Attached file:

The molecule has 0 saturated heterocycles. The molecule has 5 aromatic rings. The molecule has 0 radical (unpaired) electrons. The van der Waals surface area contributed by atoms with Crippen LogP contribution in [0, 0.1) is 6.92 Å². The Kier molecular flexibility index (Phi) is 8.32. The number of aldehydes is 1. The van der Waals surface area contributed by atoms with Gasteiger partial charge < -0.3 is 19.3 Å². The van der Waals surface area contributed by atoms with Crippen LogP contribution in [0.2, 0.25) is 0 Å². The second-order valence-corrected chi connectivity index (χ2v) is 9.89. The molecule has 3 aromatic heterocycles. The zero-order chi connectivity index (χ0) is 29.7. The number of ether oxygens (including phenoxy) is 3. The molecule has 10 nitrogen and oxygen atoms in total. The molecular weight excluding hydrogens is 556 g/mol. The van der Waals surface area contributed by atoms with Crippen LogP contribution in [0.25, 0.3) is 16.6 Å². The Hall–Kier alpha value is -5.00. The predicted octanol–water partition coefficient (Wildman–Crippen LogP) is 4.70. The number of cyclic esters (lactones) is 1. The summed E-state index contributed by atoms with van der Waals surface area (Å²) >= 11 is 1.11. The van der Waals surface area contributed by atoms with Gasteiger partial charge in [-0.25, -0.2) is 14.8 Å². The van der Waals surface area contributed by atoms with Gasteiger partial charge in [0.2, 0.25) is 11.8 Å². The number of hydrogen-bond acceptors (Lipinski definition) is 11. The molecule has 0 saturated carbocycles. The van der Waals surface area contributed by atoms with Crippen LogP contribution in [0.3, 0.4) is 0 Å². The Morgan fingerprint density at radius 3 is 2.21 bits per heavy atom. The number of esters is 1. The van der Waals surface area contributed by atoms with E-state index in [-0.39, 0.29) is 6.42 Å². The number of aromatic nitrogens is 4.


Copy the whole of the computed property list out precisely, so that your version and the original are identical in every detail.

The molecule has 0 saturated heterocycles. The molecule has 5 aromatic rings. The molecule has 0 radical (unpaired) electrons. The van der Waals surface area contributed by atoms with Crippen LogP contribution in [0, 0.1) is 6.92 Å². The Kier molecular flexibility index (Phi) is 8.32. The number of aldehydes is 1. The van der Waals surface area contributed by atoms with Gasteiger partial charge < -0.3 is 19.3 Å². The van der Waals surface area contributed by atoms with Crippen LogP contribution in [0.2, 0.25) is 0 Å². The second-order valence-corrected chi connectivity index (χ2v) is 9.89. The molecule has 3 aromatic heterocycles. The zero-order chi connectivity index (χ0) is 29.7. The number of ether oxygens (including phenoxy) is 3. The molecule has 10 nitrogen and oxygen atoms in total. The molecular weight excluding hydrogens is 556 g/mol. The van der Waals surface area contributed by atoms with Crippen LogP contribution in [0.25, 0.3) is 16.6 Å². The Hall–Kier alpha value is -5.00. The predicted octanol–water partition coefficient (Wildman–Crippen LogP) is 4.70. The number of cyclic esters (lactones) is 1. The summed E-state index contributed by atoms with van der Waals surface area (Å²) >= 11 is 1.11. The van der Waals surface area contributed by atoms with Gasteiger partial charge in [-0.25, -0.2) is 14.8 Å². The van der Waals surface area contributed by atoms with Gasteiger partial charge in [0.2, 0.25) is 11.8 Å². The number of hydrogen-bond acceptors (Lipinski definition) is 11. The molecule has 0 saturated carbocycles. The van der Waals surface area contributed by atoms with Crippen LogP contribution in [0.3, 0.4) is 0 Å². The Morgan fingerprint density at radius 3 is 2.21 bits per heavy atom. The number of esters is 1. The van der Waals surface area contributed by atoms with E-state index in [-0.39, 0.29) is 6.42 Å². The number of aromatic nitrogens is 4.